If you are considering applying for the Obs and Gynae ST1 interview or have already applied, it’s useful to know what your life will be like if you actually get the job! Here is a flavour of what is it like to be an SHO (ST1-ST2)….
Example Working Week: ST1
Lets have a look at Monday and Tuesday…
8am: get into work and make a large cup of tea!
11am: the morning has flown by; we have done the ward round and seen all the antenatal patients on the ward. Labour ward is fairly ‘alright’ at the moment; never say the ‘Q’ word.
12am: the registrar and I have just done a forceps delivery on a patient in theatre. I’m feeling more confident. The registrar placed the forceps on and I perform the delivery with her help. Such an amazing feeling.
2pm: should have eaten lunch earlier. We have just come out of theatre following an emergency caesarean section. The patient had an infection and the baby’s CTG was pathological so we had to deliver it. I assisted the registrar; it’s brilliant to see the seniors operate. They can deliver a baby in less than 1 minute from knife-to-skin sometimes!
2.30pm: following a sandwich and several biscuits that were on labour ward I feel a lot better! Currently no one waiting to be seen…
4pm: I have just assessed several women on labour ward, one in labour, some worried about their baby’s movements and the remainder here for BP checks or blood tests. There is always a diverse mix of presentations.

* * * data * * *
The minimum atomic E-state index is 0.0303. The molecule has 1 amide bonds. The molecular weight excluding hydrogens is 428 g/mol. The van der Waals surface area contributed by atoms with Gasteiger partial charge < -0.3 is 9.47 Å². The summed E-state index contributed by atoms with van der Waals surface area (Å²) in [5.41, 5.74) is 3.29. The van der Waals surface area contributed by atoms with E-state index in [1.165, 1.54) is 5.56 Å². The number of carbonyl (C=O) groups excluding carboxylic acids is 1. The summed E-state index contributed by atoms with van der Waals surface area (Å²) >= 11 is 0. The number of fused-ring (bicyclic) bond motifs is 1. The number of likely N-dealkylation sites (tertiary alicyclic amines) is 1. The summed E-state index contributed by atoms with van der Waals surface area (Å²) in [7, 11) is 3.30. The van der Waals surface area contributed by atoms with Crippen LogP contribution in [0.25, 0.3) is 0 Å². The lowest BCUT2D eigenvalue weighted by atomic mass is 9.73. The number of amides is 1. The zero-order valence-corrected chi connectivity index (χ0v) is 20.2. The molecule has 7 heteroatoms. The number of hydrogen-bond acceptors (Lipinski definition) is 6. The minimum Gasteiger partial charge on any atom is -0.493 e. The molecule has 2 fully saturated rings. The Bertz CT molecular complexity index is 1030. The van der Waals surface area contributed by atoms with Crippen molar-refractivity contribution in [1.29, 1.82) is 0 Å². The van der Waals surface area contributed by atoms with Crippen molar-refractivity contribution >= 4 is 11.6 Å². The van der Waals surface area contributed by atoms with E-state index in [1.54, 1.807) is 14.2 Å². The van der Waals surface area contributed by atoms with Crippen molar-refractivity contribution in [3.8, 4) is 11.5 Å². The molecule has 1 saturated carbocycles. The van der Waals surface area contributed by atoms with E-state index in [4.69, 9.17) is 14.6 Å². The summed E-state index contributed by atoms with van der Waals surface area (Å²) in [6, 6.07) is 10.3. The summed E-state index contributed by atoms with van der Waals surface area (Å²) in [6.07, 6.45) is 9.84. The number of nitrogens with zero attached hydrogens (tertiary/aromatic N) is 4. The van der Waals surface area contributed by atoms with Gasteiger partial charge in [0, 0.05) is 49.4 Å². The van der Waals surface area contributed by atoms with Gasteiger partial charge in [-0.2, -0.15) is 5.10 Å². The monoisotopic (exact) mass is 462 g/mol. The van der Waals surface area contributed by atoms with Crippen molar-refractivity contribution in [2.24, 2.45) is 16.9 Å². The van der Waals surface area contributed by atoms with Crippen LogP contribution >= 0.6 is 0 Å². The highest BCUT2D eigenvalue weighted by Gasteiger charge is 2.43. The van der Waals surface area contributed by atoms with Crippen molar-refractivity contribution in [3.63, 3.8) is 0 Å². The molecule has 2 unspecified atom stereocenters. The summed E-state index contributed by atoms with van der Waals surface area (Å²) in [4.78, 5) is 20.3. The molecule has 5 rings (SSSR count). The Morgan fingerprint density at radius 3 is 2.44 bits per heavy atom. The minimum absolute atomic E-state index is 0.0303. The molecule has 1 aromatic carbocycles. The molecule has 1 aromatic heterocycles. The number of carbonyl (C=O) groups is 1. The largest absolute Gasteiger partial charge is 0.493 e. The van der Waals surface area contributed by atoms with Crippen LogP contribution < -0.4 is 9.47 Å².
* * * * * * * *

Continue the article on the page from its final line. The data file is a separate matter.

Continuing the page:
6.15pm: the emergency buzzer has just gone. A cord prolapse has been diagnosed. She went straight to theatre and is now in recovery with her happy, healthy baby. Time to review the septic mum from earlier, I hope she can go to the postnatal ward soon.
7.30pm: time for a quick cup of tea before breaking the waters of a patient who is having induction of labour.
8.30pm: handover and then home time.
8am: get into work, make a large cup of coffee and eat some breakfast. Then time to meet the patients and their birthing partners on this morning’s list.
8.30am: Team meeting. We go through the morning’s lists (only two patients) and ensure the whole team is happy. Today I am leading both caesarean sections with a senior registrar there to assist and supervise me! Exciting!
11.30am: Operations both done, amazing to think that several months ago I had never performed a caesarean section before.
12.30pm: Have just checked on both women, they are doing well. Now to get changed and have lunch before clinic.
2pm: Had a long lunch break so managed to update my e-portfolio and reply to some emails! There are three of us in clinic this afternoon so likely I’ll get some supervised scanning.
4.45pm: Clinic finished, very interesting. Was able to do some transvaginal scanning under supervision of the Consultant…now for home!
The Training Pathway:
Subspecialties within O&G:
- Gynaecological oncology
- Maternal and fetal medicine
- Reproductive medicine
ATSMs (Advanced Training Skills Modules) are the modules that develop high-level skills in a particular aspect of O&G. This reflects the wide range of curriculum within O&G and you will be exposed to most of them during your training. Current ATMs are:
- Abortion care
- Acute gynaecology and early pregnancy
- High risk pregnancy
- Advanced labour ward practice
- Advanced laparoscopic surgery for the excision of benign disease
- Benign abdominal surgery: open and laparoscopic
- Benign gynaecological surgery: hysteroscopy
- Fetal medicine
- Forensic gynaecology
- Labour ward lead
- Obstetric medicine
- Medical education
- Paediatric and adolescent gynaecology
- Sexual health
- Subfertility and reproductive health
- Urogynaecology and vaginal surgery
- Vulval disease
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